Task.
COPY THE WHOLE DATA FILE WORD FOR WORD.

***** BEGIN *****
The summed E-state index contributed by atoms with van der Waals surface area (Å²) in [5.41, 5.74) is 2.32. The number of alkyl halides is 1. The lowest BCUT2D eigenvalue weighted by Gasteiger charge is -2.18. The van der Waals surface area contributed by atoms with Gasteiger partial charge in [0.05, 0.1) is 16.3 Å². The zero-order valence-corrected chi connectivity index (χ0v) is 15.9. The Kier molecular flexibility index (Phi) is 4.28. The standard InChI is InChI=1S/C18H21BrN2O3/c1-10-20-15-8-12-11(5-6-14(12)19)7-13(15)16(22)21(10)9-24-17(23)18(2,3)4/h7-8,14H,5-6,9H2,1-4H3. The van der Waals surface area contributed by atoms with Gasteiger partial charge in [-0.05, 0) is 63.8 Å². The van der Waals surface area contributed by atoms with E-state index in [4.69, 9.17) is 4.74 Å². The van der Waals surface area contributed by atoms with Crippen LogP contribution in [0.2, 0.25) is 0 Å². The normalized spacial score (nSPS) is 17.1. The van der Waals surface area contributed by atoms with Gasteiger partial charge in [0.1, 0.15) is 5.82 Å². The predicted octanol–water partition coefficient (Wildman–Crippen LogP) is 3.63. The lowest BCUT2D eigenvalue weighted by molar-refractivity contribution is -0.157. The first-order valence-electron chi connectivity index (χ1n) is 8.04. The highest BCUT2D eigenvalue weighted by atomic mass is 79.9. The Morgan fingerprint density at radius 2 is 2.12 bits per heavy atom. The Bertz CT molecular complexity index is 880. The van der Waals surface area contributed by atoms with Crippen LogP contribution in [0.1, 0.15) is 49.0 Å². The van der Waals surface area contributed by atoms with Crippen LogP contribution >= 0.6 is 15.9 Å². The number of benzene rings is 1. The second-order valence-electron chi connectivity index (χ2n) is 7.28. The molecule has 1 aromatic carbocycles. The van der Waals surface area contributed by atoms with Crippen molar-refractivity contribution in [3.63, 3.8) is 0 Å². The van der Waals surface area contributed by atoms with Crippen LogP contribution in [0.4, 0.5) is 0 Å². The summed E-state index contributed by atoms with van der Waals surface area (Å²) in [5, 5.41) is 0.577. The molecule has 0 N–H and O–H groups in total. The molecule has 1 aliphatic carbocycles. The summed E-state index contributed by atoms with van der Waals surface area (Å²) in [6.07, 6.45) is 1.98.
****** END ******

The summed E-state index contributed by atoms with van der Waals surface area (Å²) in [5.41, 5.74) is 2.32. The number of alkyl halides is 1. The lowest BCUT2D eigenvalue weighted by Gasteiger charge is -2.18. The van der Waals surface area contributed by atoms with Gasteiger partial charge in [0.05, 0.1) is 16.3 Å². The zero-order valence-corrected chi connectivity index (χ0v) is 15.9. The Kier molecular flexibility index (Phi) is 4.28. The standard InChI is InChI=1S/C18H21BrN2O3/c1-10-20-15-8-12-11(5-6-14(12)19)7-13(15)16(22)21(10)9-24-17(23)18(2,3)4/h7-8,14H,5-6,9H2,1-4H3. The van der Waals surface area contributed by atoms with Gasteiger partial charge in [-0.05, 0) is 63.8 Å². The van der Waals surface area contributed by atoms with E-state index in [4.69, 9.17) is 4.74 Å². The van der Waals surface area contributed by atoms with Crippen LogP contribution in [0.2, 0.25) is 0 Å². The normalized spacial score (nSPS) is 17.1. The van der Waals surface area contributed by atoms with Gasteiger partial charge in [0.1, 0.15) is 5.82 Å². The predicted octanol–water partition coefficient (Wildman–Crippen LogP) is 3.63. The lowest BCUT2D eigenvalue weighted by molar-refractivity contribution is -0.157. The first-order valence-electron chi connectivity index (χ1n) is 8.04. The highest BCUT2D eigenvalue weighted by atomic mass is 79.9. The Morgan fingerprint density at radius 2 is 2.12 bits per heavy atom. The Bertz CT molecular complexity index is 880. The van der Waals surface area contributed by atoms with Crippen LogP contribution in [0.1, 0.15) is 49.0 Å². The van der Waals surface area contributed by atoms with Crippen LogP contribution >= 0.6 is 15.9 Å². The number of benzene rings is 1. The second-order valence-electron chi connectivity index (χ2n) is 7.28. The molecule has 1 aromatic carbocycles. The van der Waals surface area contributed by atoms with Crippen molar-refractivity contribution in [3.63, 3.8) is 0 Å². The van der Waals surface area contributed by atoms with Crippen LogP contribution in [0.4, 0.5) is 0 Å². The summed E-state index contributed by atoms with van der Waals surface area (Å²) in [5, 5.41) is 0.577. The molecule has 0 N–H and O–H groups in total. The molecule has 1 aliphatic carbocycles. The summed E-state index contributed by atoms with van der Waals surface area (Å²) in [6.07, 6.45) is 1.98.